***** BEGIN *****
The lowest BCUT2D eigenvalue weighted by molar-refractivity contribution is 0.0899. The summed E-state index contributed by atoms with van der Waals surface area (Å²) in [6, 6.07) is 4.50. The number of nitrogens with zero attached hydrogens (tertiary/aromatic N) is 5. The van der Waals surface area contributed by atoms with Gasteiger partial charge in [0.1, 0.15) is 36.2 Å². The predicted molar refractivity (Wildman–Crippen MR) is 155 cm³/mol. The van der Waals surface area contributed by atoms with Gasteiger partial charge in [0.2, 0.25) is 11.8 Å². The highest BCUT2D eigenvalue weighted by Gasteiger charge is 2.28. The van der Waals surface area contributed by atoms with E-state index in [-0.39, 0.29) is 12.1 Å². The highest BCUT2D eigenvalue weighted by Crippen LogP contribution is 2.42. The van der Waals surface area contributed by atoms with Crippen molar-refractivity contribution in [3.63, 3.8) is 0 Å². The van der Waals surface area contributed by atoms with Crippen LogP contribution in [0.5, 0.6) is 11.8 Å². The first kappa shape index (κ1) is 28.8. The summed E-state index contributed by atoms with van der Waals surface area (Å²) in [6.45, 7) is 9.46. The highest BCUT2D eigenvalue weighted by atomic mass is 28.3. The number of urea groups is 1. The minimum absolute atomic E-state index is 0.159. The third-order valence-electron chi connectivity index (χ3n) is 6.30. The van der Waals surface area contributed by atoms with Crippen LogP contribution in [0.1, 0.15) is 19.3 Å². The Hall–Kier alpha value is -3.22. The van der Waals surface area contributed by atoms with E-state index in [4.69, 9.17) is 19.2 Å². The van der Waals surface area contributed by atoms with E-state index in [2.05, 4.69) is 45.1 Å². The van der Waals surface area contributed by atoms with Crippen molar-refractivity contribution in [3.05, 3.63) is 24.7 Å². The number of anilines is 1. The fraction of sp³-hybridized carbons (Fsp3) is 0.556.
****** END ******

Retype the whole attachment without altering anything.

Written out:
The lowest BCUT2D eigenvalue weighted by molar-refractivity contribution is 0.0899. The summed E-state index contributed by atoms with van der Waals surface area (Å²) in [6, 6.07) is 4.50. The number of nitrogens with zero attached hydrogens (tertiary/aromatic N) is 5. The van der Waals surface area contributed by atoms with Gasteiger partial charge in [0.1, 0.15) is 36.2 Å². The predicted molar refractivity (Wildman–Crippen MR) is 155 cm³/mol. The van der Waals surface area contributed by atoms with Gasteiger partial charge in [0.2, 0.25) is 11.8 Å². The highest BCUT2D eigenvalue weighted by Gasteiger charge is 2.28. The van der Waals surface area contributed by atoms with E-state index in [-0.39, 0.29) is 12.1 Å². The highest BCUT2D eigenvalue weighted by Crippen LogP contribution is 2.42. The van der Waals surface area contributed by atoms with Crippen molar-refractivity contribution in [3.63, 3.8) is 0 Å². The van der Waals surface area contributed by atoms with Crippen LogP contribution in [0.5, 0.6) is 11.8 Å². The first kappa shape index (κ1) is 28.8. The summed E-state index contributed by atoms with van der Waals surface area (Å²) in [6.45, 7) is 9.46. The highest BCUT2D eigenvalue weighted by atomic mass is 28.3. The number of urea groups is 1. The minimum absolute atomic E-state index is 0.159. The third-order valence-electron chi connectivity index (χ3n) is 6.30. The van der Waals surface area contributed by atoms with Crippen LogP contribution in [0.1, 0.15) is 19.3 Å². The Hall–Kier alpha value is -3.22. The van der Waals surface area contributed by atoms with E-state index in [4.69, 9.17) is 19.2 Å². The van der Waals surface area contributed by atoms with E-state index in [2.05, 4.69) is 45.1 Å². The van der Waals surface area contributed by atoms with Crippen molar-refractivity contribution in [3.05, 3.63) is 24.7 Å². The number of anilines is 1. The fraction of sp³-hybridized carbons (Fsp3) is 0.556.